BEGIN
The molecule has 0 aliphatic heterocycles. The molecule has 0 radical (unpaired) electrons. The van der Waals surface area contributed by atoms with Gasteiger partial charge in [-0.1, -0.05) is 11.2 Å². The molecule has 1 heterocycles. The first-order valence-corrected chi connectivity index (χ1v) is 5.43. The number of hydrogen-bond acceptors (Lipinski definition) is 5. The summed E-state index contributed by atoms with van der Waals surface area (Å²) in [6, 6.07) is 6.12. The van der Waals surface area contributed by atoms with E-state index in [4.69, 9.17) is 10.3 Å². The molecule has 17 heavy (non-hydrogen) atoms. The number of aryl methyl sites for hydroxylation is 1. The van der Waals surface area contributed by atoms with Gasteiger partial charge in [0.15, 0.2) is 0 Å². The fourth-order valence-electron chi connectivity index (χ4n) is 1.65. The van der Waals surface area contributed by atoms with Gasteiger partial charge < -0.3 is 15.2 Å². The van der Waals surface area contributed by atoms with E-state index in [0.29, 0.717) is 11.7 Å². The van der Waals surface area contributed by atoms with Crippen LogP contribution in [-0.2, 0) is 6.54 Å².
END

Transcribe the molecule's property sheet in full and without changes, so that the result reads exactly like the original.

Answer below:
The molecule has 0 aliphatic heterocycles. The molecule has 0 radical (unpaired) electrons. The van der Waals surface area contributed by atoms with Gasteiger partial charge in [-0.1, -0.05) is 11.2 Å². The molecule has 1 heterocycles. The first-order valence-corrected chi connectivity index (χ1v) is 5.43. The number of hydrogen-bond acceptors (Lipinski definition) is 5. The summed E-state index contributed by atoms with van der Waals surface area (Å²) in [6, 6.07) is 6.12. The van der Waals surface area contributed by atoms with E-state index in [4.69, 9.17) is 10.3 Å². The molecule has 17 heavy (non-hydrogen) atoms. The number of aryl methyl sites for hydroxylation is 1. The van der Waals surface area contributed by atoms with Gasteiger partial charge in [0.15, 0.2) is 0 Å². The fourth-order valence-electron chi connectivity index (χ4n) is 1.65. The van der Waals surface area contributed by atoms with Gasteiger partial charge < -0.3 is 15.2 Å². The van der Waals surface area contributed by atoms with E-state index in [0.29, 0.717) is 11.7 Å². The van der Waals surface area contributed by atoms with Crippen LogP contribution in [-0.2, 0) is 6.54 Å².